One of the most significant failings of the Howard government was the way it squandered the significant budgetary benefits, the revenue windfall, of the resources boom.
Rather than sock away some of the unexpected boost to government revenues that resulted from that boom in say a “Sovereign Wealth Fund”, to be drawn on in more difficult times, they spent it on tax cuts and wasteful spending such as the Baby Bonus. You might recall Treasurer Costello’s ill-conceived chant encouraging babies – One for Mum, One for Dad, and One for the Country.
Much of the subsequent blow-out in the budget deficit, post the boom, reflected the full year costs of these tax and spending initiatives, compounded somewhat by some subsequent initiatives of the Rudd/Gillard governments, leading Abbott to claim in 2013 that we faced a “budget emergency”.
As George Bernard Shaw observed, “We learn from history that we learn nothing from history”. Or, as Churchill remarked, “Those that fail to learn from history, are doomed to repeat it.”
This is certainly the case when it comes to the present Morrison government, as evidenced by their response this week to MYEFO – the Mid-Year Economic and Fiscal Outlook.
MYEFO reported an unexpected surge in budget revenues, due to an unexpected increase in corporate and personal income tax receipts on the back of continued growth, strong corporate profits, and reduced unemployment, allowing Treasurer Frydenberg to announce a reduced budget deficit for 2018-19, and an increased budget surplus for 2019-2020.
Virtually as soon as the revenue windfall was announced the air filled with expectations/commitments of further tax cuts and new spending programs. It was quite clear that the Morrison government saw this as a significant “war chest” that they planned to use in an attempt to “buy” their way back into government – a very significant challenge if recent polls are correct suggesting that they could lose some 18-21 seats.
Unfortunately, there are strong reasons to believe that the recent revenue boost is unsustainable. The boost in company tax receipts is mostly due to fact that commodity prices have been stronger than conservatively predicted at the time of the last budget, such that the company tax system has been operating pretty much as a resource rent tax. With global, and particularly Chinese, growth now slowing, it is unlikely that this boost to company tax revenues will be sustained for long.
As George Bernard Shaw observed, “We learn from history that we learn nothing from history”.
Similarly, our employment growth is slowing, and the economic forecasts underwriting the future revenue and surplus predictions are still quite optimistic, especially on growth and wages growth.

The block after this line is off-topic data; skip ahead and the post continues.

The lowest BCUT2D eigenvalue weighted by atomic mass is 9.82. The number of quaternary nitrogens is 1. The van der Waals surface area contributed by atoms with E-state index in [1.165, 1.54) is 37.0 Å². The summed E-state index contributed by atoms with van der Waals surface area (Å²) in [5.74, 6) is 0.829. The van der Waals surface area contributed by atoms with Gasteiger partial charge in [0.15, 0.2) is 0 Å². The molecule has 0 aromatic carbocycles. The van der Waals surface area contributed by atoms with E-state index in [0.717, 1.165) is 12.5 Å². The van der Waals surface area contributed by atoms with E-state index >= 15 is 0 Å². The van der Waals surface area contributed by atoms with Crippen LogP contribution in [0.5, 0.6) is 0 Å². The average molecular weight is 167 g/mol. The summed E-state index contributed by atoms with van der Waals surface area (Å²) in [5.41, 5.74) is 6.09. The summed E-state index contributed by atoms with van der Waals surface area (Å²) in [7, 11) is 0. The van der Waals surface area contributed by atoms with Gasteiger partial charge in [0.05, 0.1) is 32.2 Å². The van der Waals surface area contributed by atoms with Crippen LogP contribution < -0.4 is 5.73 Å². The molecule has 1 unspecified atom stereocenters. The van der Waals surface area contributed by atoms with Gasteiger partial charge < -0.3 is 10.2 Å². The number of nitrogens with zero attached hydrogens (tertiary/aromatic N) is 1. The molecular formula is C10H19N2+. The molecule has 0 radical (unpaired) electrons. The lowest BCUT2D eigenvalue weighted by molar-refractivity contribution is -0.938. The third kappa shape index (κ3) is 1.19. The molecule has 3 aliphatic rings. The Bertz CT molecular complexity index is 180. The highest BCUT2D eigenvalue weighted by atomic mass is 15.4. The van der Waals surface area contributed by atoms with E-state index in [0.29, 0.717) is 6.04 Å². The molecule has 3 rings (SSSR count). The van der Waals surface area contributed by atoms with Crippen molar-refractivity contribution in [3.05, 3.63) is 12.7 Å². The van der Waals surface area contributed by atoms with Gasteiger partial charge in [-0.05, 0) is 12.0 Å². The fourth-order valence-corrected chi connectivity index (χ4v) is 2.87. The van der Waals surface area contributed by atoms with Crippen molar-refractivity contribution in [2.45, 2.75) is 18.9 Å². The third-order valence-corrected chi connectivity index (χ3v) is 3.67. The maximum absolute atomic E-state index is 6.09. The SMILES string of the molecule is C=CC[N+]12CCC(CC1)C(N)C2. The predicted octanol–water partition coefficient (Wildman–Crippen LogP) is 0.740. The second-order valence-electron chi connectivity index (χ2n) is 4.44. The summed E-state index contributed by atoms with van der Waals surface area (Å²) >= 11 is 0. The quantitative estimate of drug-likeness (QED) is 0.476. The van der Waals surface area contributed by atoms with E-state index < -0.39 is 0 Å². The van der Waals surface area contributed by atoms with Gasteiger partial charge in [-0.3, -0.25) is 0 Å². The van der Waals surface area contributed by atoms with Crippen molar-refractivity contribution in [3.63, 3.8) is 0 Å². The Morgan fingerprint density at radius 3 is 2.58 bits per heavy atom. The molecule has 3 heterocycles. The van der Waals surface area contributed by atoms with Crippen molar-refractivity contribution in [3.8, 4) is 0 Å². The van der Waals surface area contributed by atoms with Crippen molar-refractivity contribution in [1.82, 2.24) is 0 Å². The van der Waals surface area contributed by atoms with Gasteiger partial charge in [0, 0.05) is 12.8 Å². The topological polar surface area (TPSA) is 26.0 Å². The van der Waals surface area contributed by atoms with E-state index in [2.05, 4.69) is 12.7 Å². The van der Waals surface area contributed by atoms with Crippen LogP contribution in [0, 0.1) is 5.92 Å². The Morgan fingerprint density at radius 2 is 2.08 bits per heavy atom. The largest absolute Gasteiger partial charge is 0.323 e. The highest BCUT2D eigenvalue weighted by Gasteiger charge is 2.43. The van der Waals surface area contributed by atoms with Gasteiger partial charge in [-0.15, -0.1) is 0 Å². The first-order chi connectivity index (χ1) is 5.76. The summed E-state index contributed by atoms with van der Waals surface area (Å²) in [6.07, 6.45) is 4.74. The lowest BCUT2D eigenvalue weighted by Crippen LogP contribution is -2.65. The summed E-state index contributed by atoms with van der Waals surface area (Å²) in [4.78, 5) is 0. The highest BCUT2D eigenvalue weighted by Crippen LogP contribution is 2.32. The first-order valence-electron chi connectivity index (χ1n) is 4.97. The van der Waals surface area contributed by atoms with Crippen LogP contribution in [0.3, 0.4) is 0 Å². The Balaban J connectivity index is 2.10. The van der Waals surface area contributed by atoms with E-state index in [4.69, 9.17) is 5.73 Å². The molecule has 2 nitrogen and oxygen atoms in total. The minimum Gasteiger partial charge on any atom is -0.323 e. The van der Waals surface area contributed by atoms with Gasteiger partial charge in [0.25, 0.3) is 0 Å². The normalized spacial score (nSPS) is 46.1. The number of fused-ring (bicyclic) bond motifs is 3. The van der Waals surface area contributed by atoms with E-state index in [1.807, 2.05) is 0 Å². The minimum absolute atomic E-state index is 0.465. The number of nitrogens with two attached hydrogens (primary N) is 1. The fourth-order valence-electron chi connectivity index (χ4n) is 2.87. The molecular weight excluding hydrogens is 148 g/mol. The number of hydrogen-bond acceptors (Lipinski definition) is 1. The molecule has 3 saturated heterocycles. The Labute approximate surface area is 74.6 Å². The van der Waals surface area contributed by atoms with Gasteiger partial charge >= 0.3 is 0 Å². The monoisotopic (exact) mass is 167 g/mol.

Beyond this, both sides of politics have made very significant spending commitments that run well into the 2020s, in education and health, defence, the NDIS, and infrastructure, all of which will need to be funded as the decade unfolds.
Our economic prospects are also exposed to the possibility of another global financial crisis, with key stock markets overvalued by most objective measures, important property market tensions, and several sizeable “anomalies” in the structure of bond and currency markets.
There are also real concerns about the likely impacts of the Trump/China “trade war”, about the US Fed’s interest rate intentions, about the likely economic consequences of BREXIT, and of a host of geo-political tensions that could unfold to further compound the economic prospects. These are all very significant risks, with significant possible consequences for our budgetary capabilities.
In these terms, the government’s attempt to “spin” the MYEFO data, to create a perception that it is all due to “good” economic management, rather than mostly luck, to confirm their reputation as “better economic managers”, may prove to be a high risk strategy in the run up to a May election.
Moreover, at a time where voters have generally lost faith in our politicians, in the two major parties, and in our political processes, the pressure is increasingly on them to be authentic, to offer a true and complete account of where we sit, of our challenges and opportunities, and to deliver sustainable policy outcomes.
Voters will not be impressed by more of the “old politics”, based on creating false hopes, and making undeliverable promises.
John Hewson is a professor at the Crawford School of Public Policy, ANU, and a former Liberal opposition leader.